- the DSLR 3*2 image ratio results in the pixel density on the long end of the frame being higher than that of MFDB, which speeds up stitching since you will typically be able to shoot less images rows (even if you have more frames per row, that is not the time consuming part),

All things considered, stitching with a DSLR does appear to be the best method today to achieve those very high pixel counts for those subjects when stitching is an option.

Cheers,
Bernard
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BernardLanguillier
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« Reply #21 on: May 16, 2006, 06:22:59 PM »
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You don't think even 3600 US$ is a fortune ?  I'm sure many would disagree....

Photography - in the artistic sense - is rapidly losing grip on economic reality.
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3600 US$ is definitely a lot of money for 90% of the population of this planet, but is in fact reasonnable in photographic terms.

It is for instance about only 2/3 the price of a H1 film lens kit.

If you look at the average income in developping countries, you'll see that 40.000 US$ is clearly above the yearly income just about anywhere. On the other hand anyone willing to sacrifice his/her car for instance (as I have been doing for many years) should be able to spend 4000 US$ on gear a year without huge impact on other spendings.

Regards,
Bernard
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dmcginlay
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« Reply #22 on: May 16, 2006, 07:35:58 PM »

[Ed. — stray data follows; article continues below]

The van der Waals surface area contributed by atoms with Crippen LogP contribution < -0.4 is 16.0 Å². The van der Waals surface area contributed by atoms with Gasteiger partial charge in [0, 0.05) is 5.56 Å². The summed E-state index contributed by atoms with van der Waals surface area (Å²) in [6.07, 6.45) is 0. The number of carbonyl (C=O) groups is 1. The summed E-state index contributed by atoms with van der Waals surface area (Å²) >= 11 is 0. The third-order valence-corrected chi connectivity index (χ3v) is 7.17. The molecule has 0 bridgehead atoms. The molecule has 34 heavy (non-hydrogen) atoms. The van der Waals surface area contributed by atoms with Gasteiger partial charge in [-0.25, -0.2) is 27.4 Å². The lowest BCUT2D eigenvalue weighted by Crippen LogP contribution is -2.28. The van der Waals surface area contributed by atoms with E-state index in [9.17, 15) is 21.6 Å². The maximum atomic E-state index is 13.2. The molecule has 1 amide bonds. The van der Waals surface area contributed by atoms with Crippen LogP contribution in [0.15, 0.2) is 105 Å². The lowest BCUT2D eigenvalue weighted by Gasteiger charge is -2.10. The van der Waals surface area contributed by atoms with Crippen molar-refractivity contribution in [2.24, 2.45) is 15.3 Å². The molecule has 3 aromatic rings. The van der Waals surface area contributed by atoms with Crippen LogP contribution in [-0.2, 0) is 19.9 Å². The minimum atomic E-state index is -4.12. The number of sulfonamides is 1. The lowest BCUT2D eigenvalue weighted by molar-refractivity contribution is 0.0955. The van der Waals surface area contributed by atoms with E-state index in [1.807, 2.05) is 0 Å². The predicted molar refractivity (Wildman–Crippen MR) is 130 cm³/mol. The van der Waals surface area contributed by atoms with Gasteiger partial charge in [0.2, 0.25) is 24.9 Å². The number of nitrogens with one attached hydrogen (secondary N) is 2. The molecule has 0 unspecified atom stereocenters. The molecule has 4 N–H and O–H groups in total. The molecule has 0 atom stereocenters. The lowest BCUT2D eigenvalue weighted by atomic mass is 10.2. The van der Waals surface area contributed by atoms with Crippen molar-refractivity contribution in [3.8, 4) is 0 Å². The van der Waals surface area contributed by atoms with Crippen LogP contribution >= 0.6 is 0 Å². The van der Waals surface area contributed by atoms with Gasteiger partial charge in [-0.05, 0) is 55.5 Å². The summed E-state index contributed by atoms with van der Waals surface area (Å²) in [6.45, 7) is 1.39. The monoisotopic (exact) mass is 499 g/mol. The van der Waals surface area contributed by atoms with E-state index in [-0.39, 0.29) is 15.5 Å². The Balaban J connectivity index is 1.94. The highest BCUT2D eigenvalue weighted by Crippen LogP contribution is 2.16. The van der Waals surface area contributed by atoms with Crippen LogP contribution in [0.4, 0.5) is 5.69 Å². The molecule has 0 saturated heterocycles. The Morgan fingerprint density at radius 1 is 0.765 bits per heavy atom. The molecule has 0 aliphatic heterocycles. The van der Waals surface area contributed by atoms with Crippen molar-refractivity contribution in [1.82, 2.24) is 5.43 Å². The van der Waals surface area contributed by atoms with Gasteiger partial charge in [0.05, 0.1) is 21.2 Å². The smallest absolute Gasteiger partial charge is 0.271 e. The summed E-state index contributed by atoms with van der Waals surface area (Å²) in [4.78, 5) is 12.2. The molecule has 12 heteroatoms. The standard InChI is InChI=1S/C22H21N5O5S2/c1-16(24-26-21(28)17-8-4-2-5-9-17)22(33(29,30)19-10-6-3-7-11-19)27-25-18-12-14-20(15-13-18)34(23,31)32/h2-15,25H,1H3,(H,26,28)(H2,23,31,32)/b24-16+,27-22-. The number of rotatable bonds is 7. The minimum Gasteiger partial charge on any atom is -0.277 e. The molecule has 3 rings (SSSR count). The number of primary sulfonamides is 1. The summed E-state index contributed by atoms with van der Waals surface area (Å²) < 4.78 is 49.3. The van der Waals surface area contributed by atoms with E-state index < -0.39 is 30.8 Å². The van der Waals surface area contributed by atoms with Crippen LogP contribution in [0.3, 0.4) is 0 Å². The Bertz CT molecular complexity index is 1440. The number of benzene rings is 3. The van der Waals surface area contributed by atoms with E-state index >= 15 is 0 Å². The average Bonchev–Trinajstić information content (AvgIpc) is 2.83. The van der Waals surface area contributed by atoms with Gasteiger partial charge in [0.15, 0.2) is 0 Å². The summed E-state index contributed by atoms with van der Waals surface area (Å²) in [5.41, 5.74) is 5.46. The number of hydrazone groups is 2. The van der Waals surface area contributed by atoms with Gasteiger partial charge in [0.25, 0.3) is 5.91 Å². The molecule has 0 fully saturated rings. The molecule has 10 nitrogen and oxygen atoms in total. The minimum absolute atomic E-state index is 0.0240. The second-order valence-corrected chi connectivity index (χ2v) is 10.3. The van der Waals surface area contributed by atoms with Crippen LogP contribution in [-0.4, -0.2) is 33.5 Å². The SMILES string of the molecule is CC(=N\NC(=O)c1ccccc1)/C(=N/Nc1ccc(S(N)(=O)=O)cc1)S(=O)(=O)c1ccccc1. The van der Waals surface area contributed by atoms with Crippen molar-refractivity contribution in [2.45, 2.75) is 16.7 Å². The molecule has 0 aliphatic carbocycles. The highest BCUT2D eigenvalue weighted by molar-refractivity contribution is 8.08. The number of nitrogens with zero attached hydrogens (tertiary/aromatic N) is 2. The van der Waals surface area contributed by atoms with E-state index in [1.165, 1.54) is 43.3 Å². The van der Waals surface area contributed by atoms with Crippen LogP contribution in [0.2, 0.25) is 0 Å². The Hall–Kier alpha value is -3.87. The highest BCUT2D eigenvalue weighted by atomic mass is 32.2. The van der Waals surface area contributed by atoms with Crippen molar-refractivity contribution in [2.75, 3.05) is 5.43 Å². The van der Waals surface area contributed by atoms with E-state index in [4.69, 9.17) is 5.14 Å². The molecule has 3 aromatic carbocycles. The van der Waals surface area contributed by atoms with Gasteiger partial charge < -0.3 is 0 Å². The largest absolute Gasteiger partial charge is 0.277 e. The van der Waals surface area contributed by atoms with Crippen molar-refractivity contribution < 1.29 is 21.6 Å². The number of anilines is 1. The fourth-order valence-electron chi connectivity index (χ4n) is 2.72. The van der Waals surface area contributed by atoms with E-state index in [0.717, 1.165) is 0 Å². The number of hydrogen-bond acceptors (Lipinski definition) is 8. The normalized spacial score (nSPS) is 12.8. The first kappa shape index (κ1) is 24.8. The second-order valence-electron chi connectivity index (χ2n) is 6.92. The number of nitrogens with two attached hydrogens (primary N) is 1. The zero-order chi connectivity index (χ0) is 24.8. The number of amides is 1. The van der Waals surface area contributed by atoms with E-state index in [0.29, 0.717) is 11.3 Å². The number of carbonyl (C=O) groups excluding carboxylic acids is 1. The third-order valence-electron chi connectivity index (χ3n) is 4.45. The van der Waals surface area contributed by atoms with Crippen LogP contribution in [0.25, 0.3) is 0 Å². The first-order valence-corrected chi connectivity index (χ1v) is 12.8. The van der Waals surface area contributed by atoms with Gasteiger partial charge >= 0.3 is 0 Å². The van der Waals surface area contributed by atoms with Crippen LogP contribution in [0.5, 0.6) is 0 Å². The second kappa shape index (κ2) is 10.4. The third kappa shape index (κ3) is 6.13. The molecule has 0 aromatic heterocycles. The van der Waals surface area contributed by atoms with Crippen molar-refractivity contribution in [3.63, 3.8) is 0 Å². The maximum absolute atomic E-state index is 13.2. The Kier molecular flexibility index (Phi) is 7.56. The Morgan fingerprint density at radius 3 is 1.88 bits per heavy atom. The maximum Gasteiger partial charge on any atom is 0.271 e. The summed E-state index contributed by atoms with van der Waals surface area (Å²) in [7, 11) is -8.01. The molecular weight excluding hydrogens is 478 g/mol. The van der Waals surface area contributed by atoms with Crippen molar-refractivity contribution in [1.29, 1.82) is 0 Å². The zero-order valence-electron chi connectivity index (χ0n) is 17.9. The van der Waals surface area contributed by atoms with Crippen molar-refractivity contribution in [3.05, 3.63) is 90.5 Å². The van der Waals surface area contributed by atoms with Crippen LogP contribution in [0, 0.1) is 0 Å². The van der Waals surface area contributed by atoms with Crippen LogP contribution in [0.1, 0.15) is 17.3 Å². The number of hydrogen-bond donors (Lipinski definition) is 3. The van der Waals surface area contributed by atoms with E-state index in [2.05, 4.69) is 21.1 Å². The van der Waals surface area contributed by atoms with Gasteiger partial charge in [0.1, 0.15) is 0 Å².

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Wow!

My bennie (Bentley) can out-perform your roller (Rolls Royce)!

Fill in the brackets with your favourite car.

Will I be able to afford one of these top-end systems? Probably not today, but you know my current car has all the features and capabilities of these originals - better know as the trickle down effect; even the cheapest systems, cars, cameras have what has been only available in top end systems previously.

I think this type of comparison is a good idea for various reasons; pure information, pure blast-off comparisons, I am considering buying one of these systems today, etc. - each person has there primary reasons for reading about these reviews.

Keep up the great work.

Satisfied subscriber.
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eyedias
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« Reply #23 on: May 16, 2006, 11:37:22 PM »
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Michael, thanks for publishing these comparisons. I think they are very useful for anyone interested in landscape photography, as I am.